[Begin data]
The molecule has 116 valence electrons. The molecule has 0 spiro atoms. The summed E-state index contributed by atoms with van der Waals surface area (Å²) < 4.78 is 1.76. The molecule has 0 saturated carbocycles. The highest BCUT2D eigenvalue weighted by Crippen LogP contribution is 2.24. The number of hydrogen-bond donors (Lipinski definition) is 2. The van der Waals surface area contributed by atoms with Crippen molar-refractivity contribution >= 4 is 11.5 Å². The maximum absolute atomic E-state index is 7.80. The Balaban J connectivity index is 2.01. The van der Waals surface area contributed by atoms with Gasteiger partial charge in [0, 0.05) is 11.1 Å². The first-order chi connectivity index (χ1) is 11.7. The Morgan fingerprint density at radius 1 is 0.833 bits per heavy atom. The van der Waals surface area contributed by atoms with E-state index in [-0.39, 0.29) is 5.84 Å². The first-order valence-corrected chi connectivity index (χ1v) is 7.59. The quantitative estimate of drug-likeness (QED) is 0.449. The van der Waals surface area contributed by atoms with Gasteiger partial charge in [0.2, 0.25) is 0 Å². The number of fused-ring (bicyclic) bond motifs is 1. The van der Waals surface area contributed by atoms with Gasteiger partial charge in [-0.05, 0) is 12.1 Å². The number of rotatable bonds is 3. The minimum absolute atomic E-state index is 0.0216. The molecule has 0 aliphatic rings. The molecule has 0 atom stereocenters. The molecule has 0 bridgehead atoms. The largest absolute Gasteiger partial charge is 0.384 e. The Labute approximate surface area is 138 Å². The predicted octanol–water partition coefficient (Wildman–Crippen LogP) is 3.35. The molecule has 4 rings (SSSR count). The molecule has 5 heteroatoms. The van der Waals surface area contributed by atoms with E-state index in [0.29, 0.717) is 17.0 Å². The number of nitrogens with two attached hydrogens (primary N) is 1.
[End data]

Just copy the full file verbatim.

The molecule has 116 valence electrons. The molecule has 0 spiro atoms. The summed E-state index contributed by atoms with van der Waals surface area (Å²) < 4.78 is 1.76. The molecule has 0 saturated carbocycles. The highest BCUT2D eigenvalue weighted by Crippen LogP contribution is 2.24. The number of hydrogen-bond donors (Lipinski definition) is 2. The van der Waals surface area contributed by atoms with Crippen molar-refractivity contribution >= 4 is 11.5 Å². The maximum absolute atomic E-state index is 7.80. The Balaban J connectivity index is 2.01. The van der Waals surface area contributed by atoms with Gasteiger partial charge in [0, 0.05) is 11.1 Å². The first-order chi connectivity index (χ1) is 11.7. The Morgan fingerprint density at radius 1 is 0.833 bits per heavy atom. The van der Waals surface area contributed by atoms with E-state index in [-0.39, 0.29) is 5.84 Å². The first-order valence-corrected chi connectivity index (χ1v) is 7.59. The quantitative estimate of drug-likeness (QED) is 0.449. The van der Waals surface area contributed by atoms with Gasteiger partial charge in [0.2, 0.25) is 0 Å². The number of fused-ring (bicyclic) bond motifs is 1. The van der Waals surface area contributed by atoms with Gasteiger partial charge in [-0.05, 0) is 12.1 Å². The number of rotatable bonds is 3. The minimum absolute atomic E-state index is 0.0216. The molecule has 0 aliphatic rings. The molecule has 0 atom stereocenters. The molecule has 0 bridgehead atoms. The largest absolute Gasteiger partial charge is 0.384 e. The Labute approximate surface area is 138 Å². The predicted octanol–water partition coefficient (Wildman–Crippen LogP) is 3.35. The molecule has 4 rings (SSSR count). The molecule has 5 heteroatoms. The van der Waals surface area contributed by atoms with E-state index in [0.29, 0.717) is 17.0 Å². The number of nitrogens with two attached hydrogens (primary N) is 1.